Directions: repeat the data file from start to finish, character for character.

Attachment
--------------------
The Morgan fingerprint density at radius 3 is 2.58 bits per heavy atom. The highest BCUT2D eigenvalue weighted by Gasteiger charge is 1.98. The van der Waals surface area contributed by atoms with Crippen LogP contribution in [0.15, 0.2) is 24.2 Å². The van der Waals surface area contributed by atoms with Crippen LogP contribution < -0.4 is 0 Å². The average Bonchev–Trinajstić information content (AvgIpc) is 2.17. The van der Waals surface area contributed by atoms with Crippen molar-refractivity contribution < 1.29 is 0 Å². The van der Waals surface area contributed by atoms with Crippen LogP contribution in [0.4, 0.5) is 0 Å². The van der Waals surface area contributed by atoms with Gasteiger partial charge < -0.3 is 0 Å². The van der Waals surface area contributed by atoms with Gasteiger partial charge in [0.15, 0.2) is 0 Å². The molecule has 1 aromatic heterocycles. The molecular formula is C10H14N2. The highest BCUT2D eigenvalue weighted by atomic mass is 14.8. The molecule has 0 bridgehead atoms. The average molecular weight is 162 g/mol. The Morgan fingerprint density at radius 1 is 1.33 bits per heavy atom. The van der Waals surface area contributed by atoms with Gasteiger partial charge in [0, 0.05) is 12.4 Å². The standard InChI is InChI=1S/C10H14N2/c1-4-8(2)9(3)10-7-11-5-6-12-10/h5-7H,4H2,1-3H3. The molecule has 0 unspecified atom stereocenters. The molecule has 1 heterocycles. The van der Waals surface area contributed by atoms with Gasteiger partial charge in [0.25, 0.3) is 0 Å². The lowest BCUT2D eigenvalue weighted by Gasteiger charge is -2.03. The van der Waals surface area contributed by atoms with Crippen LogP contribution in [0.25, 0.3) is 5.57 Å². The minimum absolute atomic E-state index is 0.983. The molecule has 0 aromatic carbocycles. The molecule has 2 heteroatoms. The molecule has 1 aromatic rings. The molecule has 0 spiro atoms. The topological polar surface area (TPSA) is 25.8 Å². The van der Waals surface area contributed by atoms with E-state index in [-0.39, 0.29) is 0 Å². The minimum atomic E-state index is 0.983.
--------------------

The Morgan fingerprint density at radius 3 is 2.58 bits per heavy atom. The highest BCUT2D eigenvalue weighted by Gasteiger charge is 1.98. The van der Waals surface area contributed by atoms with Crippen LogP contribution in [0.15, 0.2) is 24.2 Å². The van der Waals surface area contributed by atoms with Crippen LogP contribution < -0.4 is 0 Å². The average Bonchev–Trinajstić information content (AvgIpc) is 2.17. The van der Waals surface area contributed by atoms with Crippen molar-refractivity contribution < 1.29 is 0 Å². The van der Waals surface area contributed by atoms with Crippen LogP contribution in [0.4, 0.5) is 0 Å². The van der Waals surface area contributed by atoms with Gasteiger partial charge < -0.3 is 0 Å². The van der Waals surface area contributed by atoms with Gasteiger partial charge in [0.15, 0.2) is 0 Å². The molecule has 1 aromatic heterocycles. The molecular formula is C10H14N2. The highest BCUT2D eigenvalue weighted by atomic mass is 14.8. The molecule has 0 bridgehead atoms. The average molecular weight is 162 g/mol. The Morgan fingerprint density at radius 1 is 1.33 bits per heavy atom. The van der Waals surface area contributed by atoms with Gasteiger partial charge in [0, 0.05) is 12.4 Å². The standard InChI is InChI=1S/C10H14N2/c1-4-8(2)9(3)10-7-11-5-6-12-10/h5-7H,4H2,1-3H3. The molecule has 0 unspecified atom stereocenters. The molecule has 1 heterocycles. The van der Waals surface area contributed by atoms with Gasteiger partial charge in [0.25, 0.3) is 0 Å². The lowest BCUT2D eigenvalue weighted by Gasteiger charge is -2.03. The van der Waals surface area contributed by atoms with Crippen LogP contribution in [0.25, 0.3) is 5.57 Å². The minimum absolute atomic E-state index is 0.983. The molecule has 0 aromatic carbocycles. The molecule has 2 heteroatoms. The molecule has 1 aromatic rings. The molecule has 0 spiro atoms. The topological polar surface area (TPSA) is 25.8 Å². The van der Waals surface area contributed by atoms with E-state index in [-0.39, 0.29) is 0 Å². The minimum atomic E-state index is 0.983.